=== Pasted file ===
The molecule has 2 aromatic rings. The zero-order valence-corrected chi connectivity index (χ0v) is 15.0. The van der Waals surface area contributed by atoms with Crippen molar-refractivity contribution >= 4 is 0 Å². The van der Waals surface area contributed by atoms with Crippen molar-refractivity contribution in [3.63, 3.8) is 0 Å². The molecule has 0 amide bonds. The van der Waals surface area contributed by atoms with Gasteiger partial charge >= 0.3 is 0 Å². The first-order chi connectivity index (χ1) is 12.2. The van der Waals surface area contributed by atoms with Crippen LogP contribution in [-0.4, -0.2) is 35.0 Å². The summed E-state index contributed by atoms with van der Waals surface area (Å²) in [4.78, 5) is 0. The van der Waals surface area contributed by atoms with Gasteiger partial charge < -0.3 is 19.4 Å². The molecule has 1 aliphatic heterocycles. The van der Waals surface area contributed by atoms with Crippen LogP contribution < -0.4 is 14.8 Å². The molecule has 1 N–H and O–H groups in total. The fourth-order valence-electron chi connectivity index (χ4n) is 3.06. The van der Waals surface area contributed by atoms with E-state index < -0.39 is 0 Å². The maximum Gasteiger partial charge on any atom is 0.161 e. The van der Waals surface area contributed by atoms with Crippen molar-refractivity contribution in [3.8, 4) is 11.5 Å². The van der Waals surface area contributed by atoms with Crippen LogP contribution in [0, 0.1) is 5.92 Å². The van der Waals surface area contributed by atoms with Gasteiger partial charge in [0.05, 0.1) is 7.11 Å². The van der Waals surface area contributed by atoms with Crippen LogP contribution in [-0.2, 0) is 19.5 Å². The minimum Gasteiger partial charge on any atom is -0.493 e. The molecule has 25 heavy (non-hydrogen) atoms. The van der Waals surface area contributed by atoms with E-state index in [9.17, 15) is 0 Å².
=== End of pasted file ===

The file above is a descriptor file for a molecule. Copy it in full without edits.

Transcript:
The molecule has 2 aromatic rings. The zero-order valence-corrected chi connectivity index (χ0v) is 15.0. The van der Waals surface area contributed by atoms with Crippen molar-refractivity contribution >= 4 is 0 Å². The van der Waals surface area contributed by atoms with Crippen molar-refractivity contribution in [3.63, 3.8) is 0 Å². The molecule has 0 amide bonds. The van der Waals surface area contributed by atoms with Gasteiger partial charge >= 0.3 is 0 Å². The first-order chi connectivity index (χ1) is 12.2. The van der Waals surface area contributed by atoms with Crippen LogP contribution in [-0.4, -0.2) is 35.0 Å². The summed E-state index contributed by atoms with van der Waals surface area (Å²) in [4.78, 5) is 0. The van der Waals surface area contributed by atoms with Gasteiger partial charge < -0.3 is 19.4 Å². The molecule has 1 aliphatic heterocycles. The van der Waals surface area contributed by atoms with Crippen LogP contribution < -0.4 is 14.8 Å². The molecule has 1 N–H and O–H groups in total. The fourth-order valence-electron chi connectivity index (χ4n) is 3.06. The van der Waals surface area contributed by atoms with E-state index < -0.39 is 0 Å². The maximum Gasteiger partial charge on any atom is 0.161 e. The van der Waals surface area contributed by atoms with Crippen molar-refractivity contribution in [3.8, 4) is 11.5 Å². The van der Waals surface area contributed by atoms with Crippen LogP contribution in [0, 0.1) is 5.92 Å². The van der Waals surface area contributed by atoms with Gasteiger partial charge in [0.05, 0.1) is 7.11 Å². The van der Waals surface area contributed by atoms with Crippen LogP contribution in [-0.2, 0) is 19.5 Å². The minimum Gasteiger partial charge on any atom is -0.493 e. The molecule has 25 heavy (non-hydrogen) atoms. The van der Waals surface area contributed by atoms with E-state index in [9.17, 15) is 0 Å².